I thought a lot about material wealth while watching horrible images on TV of hurricane’s Harvey and Irma destroying homes and businesses in Texas, Florida, and other states. And, as I’m typing this blog post, I’m glancing at the TV and seeing more horrible images caused by Hurricane Maria in Puerto Rico, and a powerful earthquake in Mexico City. It’s heartbreaking.
We live in Southeast Texas, and we’ve seen the destructive power of these storms. So many people we know were flooded out of their homes from Hurricane Harvey. Thankfully, we were not among them.
A week after Hurricane Harvey destroyed so many homes and businesses in our area, my visiting nurse, Rebecca, came to our home. She visits me every month to confirm that I am still alive. Rebecca is a Christian and a single mother of three young boys. She told us that she and her boys had to flee their rental home as the floodwaters began to creep in. There was no time to move furniture and other valued possessions upstairs. The muddy water quickly engulfed the whole first floor, ruining everything it swallowed up.
Nine years ago, Hurricane Ike swept through Southeast Texas. Even though we live 80+ miles from the coast, we still had hurricane-strength winds at our home. The strong winds left our area without electricity and, because we have a water well, without running water, for seven days. We and most of our neighbors have generators because we’re prone to natural disasters and occasional power outages. My friend, and then next-door neighbor, Les, set up a little window air conditioner in our bedroom and kept our generator running 24/7.
Mary and I were sound asleep in our cool bedroom, while poor Les was yelling for us to call 911; their house was on fire! By the time we made it outside, their beautiful home was fully engulfed in flames; there was little the firefighters could do. We later learned that the cause of the fire was a faulty extension cord running from his generator to a fan in his home. Something so small, took so much. Thankfully, Les’s wife and kids were staying with relatives so everyone, except the family dog, escaped the flames.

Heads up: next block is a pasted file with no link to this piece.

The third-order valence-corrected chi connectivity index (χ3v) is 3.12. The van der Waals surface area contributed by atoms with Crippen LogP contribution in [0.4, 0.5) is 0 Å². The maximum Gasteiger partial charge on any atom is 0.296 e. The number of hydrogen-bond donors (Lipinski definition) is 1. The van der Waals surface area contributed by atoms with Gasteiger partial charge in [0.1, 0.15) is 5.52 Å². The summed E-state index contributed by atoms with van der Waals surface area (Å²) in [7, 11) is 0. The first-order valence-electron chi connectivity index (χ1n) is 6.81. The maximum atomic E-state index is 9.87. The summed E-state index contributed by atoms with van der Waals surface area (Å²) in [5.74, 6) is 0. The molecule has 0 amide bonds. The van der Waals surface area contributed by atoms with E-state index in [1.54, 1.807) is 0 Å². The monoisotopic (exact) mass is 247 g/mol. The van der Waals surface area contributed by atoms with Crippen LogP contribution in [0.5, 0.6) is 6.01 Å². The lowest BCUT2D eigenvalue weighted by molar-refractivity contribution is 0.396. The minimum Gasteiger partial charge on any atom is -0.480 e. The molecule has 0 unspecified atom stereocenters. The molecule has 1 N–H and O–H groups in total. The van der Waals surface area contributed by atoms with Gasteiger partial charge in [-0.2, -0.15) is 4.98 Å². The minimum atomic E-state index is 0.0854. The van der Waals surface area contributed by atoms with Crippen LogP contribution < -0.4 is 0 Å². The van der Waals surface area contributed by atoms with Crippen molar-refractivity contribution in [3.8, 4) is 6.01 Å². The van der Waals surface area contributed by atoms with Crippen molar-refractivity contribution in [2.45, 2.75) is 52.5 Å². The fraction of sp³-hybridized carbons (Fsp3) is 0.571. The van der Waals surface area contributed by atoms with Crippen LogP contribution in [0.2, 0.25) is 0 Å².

“Do not store up for yourselves treasures on earth, where moth and rust (earthquakes, floods and fire) destroy, and where thieves break in and steal. “But store up for yourselves treasures in heaven, where neither moth nor rust destroys, and where thieves do not break in or steal; for where your treasure is, there your heart will be also.” (Matthew 6:19-21)
Where is your heart today?
Jesus gave the Apostle Paul, the disciples, and all followers of Christ our marching orders:
“…open their eyes so that they may turn from darkness to light and from the dominion of Satan to God, that they may receive forgiveness of sins and an inheritance among those who have been sanctified by faith in Me.” (Acts 26:18)
Jesus wants all people to trust and hope in the inheritance that He suffered, died, and was resurrected to secure for everyone who “calls on His name.” This is the Great Inheritance, it’s an eternal inheritance.
We are living in uncertain times, our wealth, and, as I learned 21 years ago, our health, and even our very lives, can be taken from us In a moment.
“Blessed be the God and Father of our Lord Jesus Christ, who according to His great mercy has caused us to be born again to a living hope through the resurrection of Jesus Christ from the dead, to obtain an inheritance which is imperishable and undefiled and will not fade away, reserved in heaven for you…” (1 Peter 1:3-5)
The Bible tells us that everything we see can, and will, be shaken. Only by putting our faith in Christ will we have Unshakable Hope.